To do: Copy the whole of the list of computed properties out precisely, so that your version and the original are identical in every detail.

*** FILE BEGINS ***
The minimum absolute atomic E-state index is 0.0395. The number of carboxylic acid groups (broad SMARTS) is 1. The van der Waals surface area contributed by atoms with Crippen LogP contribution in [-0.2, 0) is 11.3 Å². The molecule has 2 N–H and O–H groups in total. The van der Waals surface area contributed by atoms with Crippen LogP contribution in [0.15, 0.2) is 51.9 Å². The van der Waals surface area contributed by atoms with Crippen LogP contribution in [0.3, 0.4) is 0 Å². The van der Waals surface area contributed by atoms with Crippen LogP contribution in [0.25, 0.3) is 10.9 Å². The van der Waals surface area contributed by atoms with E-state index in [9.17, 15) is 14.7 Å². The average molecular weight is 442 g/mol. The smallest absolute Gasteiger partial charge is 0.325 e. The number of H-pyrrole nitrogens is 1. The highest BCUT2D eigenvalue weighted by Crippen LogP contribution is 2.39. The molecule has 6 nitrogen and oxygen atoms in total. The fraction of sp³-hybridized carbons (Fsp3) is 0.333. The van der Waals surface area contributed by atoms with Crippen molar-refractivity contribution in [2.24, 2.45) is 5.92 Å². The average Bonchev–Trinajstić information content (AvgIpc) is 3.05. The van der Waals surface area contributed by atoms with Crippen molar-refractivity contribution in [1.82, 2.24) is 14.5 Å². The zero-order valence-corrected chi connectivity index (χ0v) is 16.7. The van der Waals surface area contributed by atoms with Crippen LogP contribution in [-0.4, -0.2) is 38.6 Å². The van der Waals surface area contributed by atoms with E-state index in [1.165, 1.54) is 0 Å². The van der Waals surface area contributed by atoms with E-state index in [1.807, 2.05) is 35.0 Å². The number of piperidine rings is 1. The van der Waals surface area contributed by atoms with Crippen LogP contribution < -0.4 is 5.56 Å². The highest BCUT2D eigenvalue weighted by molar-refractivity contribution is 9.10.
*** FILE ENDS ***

The minimum absolute atomic E-state index is 0.0395. The number of carboxylic acid groups (broad SMARTS) is 1. The van der Waals surface area contributed by atoms with Crippen LogP contribution in [-0.2, 0) is 11.3 Å². The molecule has 2 N–H and O–H groups in total. The van der Waals surface area contributed by atoms with Crippen LogP contribution in [0.15, 0.2) is 51.9 Å². The van der Waals surface area contributed by atoms with Crippen LogP contribution in [0.3, 0.4) is 0 Å². The van der Waals surface area contributed by atoms with Crippen LogP contribution in [0.25, 0.3) is 10.9 Å². The van der Waals surface area contributed by atoms with E-state index in [9.17, 15) is 14.7 Å². The average molecular weight is 442 g/mol. The smallest absolute Gasteiger partial charge is 0.325 e. The number of H-pyrrole nitrogens is 1. The highest BCUT2D eigenvalue weighted by Crippen LogP contribution is 2.39. The molecule has 6 nitrogen and oxygen atoms in total. The fraction of sp³-hybridized carbons (Fsp3) is 0.333. The van der Waals surface area contributed by atoms with Crippen molar-refractivity contribution in [2.24, 2.45) is 5.92 Å². The average Bonchev–Trinajstić information content (AvgIpc) is 3.05. The van der Waals surface area contributed by atoms with Crippen molar-refractivity contribution in [1.82, 2.24) is 14.5 Å². The zero-order valence-corrected chi connectivity index (χ0v) is 16.7. The van der Waals surface area contributed by atoms with Crippen LogP contribution in [-0.4, -0.2) is 38.6 Å². The van der Waals surface area contributed by atoms with E-state index in [1.165, 1.54) is 0 Å². The van der Waals surface area contributed by atoms with E-state index in [1.807, 2.05) is 35.0 Å². The number of piperidine rings is 1. The van der Waals surface area contributed by atoms with Crippen LogP contribution < -0.4 is 5.56 Å². The highest BCUT2D eigenvalue weighted by molar-refractivity contribution is 9.10.